A deposition given by the former chief of the Indianapolis Metropolitan Police Department blames ex-public safety director Frank Straub for the demotions of three top commanders in the David Bisard case in an attempt to improve Straub’s public image.
Darryl Pierce, John Conley and Ron Hicks have sued the city for what they call their unwarranted demotions for allegedly losing control of the investigation the day a metro policeman ran down three motorcyclists, killing one, in August 2010.
Those demotions fed into the public perception of a cover-up of Bisard’s alleged drunkenness the day of the crash, said attorneys Bob Turner and Jeff McQuary.
In a demand letter dated Oct. 25, 2012, obtained by Fox59 News, attorneys representing the officers told the city that their clients would be willing to settle for $300,000 apiece to compensate for their demotions and the negative impact on their professional reputations.
“Straub spoke before he knew the facts,” wrote McQuary. “This is the definition of reckless disregard for the truth.”
In a deposition given on Oct. 16, 2012, former police chief Paul Ciesielski referred to the three ex-commanders as some of the finest officers with whom he’s ever served.
Ciesielski confirmed, as Fox59 News first reported within weeks of the crash, the day of the accident he was in Straub’s office talking with the director about his poor public image because, “the gist of the conversation was on the director’s part, no one likes or supports me.”
Due to inadequate re-training and contradictory and incomplete General Orders, there was a perception that Hicks, Pierce and Conley let the investigation that day get away from them even though cell phone, text messaging and email records obtained by Fox59 News indicate that commanders on the scene of the East 56th Street crash repeatedly informed Ciesielski of its serious nature and the chief kept Straub, “apprised of the information that Chief Pierce had given me.”
Within days it was determined that Bisard tested .19% for blood alcohol content after the crash.
Straub told Ciesielski to ask his top commanders what they did on the scene that day, why didn’t they determine Bisard was drunk and why Bisard was sent to a Methodist Hospital clinic for blood testing.
“He was not happy,” Ciesielski said of Straub once he learned of the blood test results. “He was upset and very concerned about how, you know, we were going to handle this in the media.”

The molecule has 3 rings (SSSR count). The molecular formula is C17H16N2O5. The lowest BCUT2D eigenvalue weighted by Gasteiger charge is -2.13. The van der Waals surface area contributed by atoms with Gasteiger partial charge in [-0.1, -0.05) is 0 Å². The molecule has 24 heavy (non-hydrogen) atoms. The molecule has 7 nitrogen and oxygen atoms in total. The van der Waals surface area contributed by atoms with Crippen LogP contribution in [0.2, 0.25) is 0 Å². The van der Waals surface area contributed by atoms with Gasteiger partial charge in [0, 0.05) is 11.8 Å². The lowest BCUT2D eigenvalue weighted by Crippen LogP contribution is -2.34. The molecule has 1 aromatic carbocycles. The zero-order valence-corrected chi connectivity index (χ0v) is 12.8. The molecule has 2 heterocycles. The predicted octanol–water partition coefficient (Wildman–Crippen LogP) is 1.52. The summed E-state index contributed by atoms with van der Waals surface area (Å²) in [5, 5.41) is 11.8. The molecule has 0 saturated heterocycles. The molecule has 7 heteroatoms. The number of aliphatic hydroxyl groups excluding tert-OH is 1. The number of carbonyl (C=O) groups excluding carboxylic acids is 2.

Ciesielski questioned Hicks, Pierce and Conley and was ready to report back to Straub the findings of his investigation on Aug. 20. “It was when I returned after speaking with them when I think (Straub) had already made the decision that this (the demotions) was going to happen,” Ciesielski said in the deposition.
“The director’s mind was made up that all four of them would be stripped of their appointed rank,” Ciesielski continued. “The mayor actually came in the office at some point and was told of…he told the mayor what he was going to do. Even the mayor said, ‘Let’s sleep on it.’ But his mind was made up.”
“Did the mayor ever express any further opinion about these demotions?” asked McQuary.
“No,” said Ciesielski.
When McQuary asked Ciesielski why he thought Straub made the demotions over his objections, the chief said, “I think he felt it would bolster his image.”
At the time, Straub was criticized both in the department and the community for what some came to call his intimidating, brash and micromanaging style of leadership.
Regarding the decision to have Bisard’s blood drawn at a clinic as opposed to Methodist Hospital, Ciesielski said, “I think any supervisor on the scene would have made that same call.”
IMPD officers were not advised by Marion County Prosecutor Carl Brizzi’s office that state law regarding the location of DUI blood draws had changed several months earlier.
On Aug. 22, 2010, Straub was quoted as rationalizing the demotions because Hicks, Pierce and Conley, “should have reported their information up the chain and kept senior officials above them better informed.”
“Do you believe that statement is true?” McQuary asked.
“No,” Ciesielski responded.
The former chief acknowledged that he sent out a department-wide e-mail that claimed, “These men failed in their leadership, they failed me, the department and the public.”
“It wasn’t written for me,” said Ciesielski, “but there was a lot of input into it.”
“Who provided that input?” asked McQuary.
“The director,” answered Ciesielski, referring again to Straub.
Ciesielski said during his conversations with the soon-to-be-demoted commanders, he wrote a note to himself: “Policy change, not personnel change.”
It was that investigation Straub refused to consider as he made his unilateral decision to demote the three commanders.